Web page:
Innovations in spectroscopy are allowing some of the most crucial discoveries in science. Instrument vendors are helping make them possible with advances in theory and design.
Earlier this year, physicists working at CERN, the European Organization for Nuclear Research, determined the ionization potential for astatine, a naturally occurring element so rare that, until now, its ionization potential couldn’t be determined. All told, less than a tenth of a gram exists on Earth, which led researchers to create artificial astatine in the laboratory, then test it later using laser spectroscopy.
At Brookhaven National Laboratory’s National Synchrotron Light Source, Upton, N.Y., researchers used x-ray spectroscopy to measure the electronic behavior of a germanium-based transistor design that could allow future transistors to become much smaller.
And at NIST, scientists redesigned the electro-optic components of a spectrometer to allow them to test a wide range of frequencies in a gas sample in just milliseconds. They hope to soon rapidly test greenhouse gas levels on a large scale.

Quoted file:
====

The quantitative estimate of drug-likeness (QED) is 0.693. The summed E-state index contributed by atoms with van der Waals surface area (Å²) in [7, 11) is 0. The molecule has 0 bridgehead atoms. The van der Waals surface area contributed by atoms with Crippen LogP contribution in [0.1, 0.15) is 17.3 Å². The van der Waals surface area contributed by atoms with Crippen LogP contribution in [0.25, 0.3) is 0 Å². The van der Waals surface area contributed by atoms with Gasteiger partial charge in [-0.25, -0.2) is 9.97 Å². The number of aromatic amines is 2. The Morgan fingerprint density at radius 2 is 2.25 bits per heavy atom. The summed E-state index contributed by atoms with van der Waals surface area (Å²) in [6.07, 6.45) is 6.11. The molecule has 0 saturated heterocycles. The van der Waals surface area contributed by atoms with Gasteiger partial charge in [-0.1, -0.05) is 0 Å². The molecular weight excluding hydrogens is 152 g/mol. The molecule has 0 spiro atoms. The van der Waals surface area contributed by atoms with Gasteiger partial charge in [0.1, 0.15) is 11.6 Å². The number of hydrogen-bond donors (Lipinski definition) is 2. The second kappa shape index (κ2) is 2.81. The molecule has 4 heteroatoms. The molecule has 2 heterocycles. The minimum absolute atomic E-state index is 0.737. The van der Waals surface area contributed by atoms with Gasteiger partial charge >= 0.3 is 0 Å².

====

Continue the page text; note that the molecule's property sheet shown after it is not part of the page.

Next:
All of this research culminated in recently published work, representing a tiny sliver of the research conducted using spectrometric technologies and instrumentation. Any research requiring greater knowledge of chemical properties or structure will rely on the application of spectrometry techniques.
But not all research requires a synchrotron or a custom-made spectrometer. Laboratory researchers and technicians require high-performance, cost-effective spectroscopy solutions capable of both sensitivity and speed. Because of spectroscopy’s inherent sensitivity and remarkable versatility, demand for cost-effective but potent instrument solutions is growing strongly on a global basis.
For this reason, instrument vendors are compelled to take a leading role in delivering innovations that help boost performance and answer R&D questions.
A growing, domestic technology
The spectroscopy market, which has traditionally been dominated by the U.S. market, is poisted to grow quickly. Reports vary, but on average the growth rate is about 7% per year. In 2011, the market was about $10 billion, and could be $15 billion by 2017.
According to Andrew Whitley, VP of sales for Horiba Scientific, Edison, N.J., the market for advanced spectroscopic equipment has accelerated in the last six months.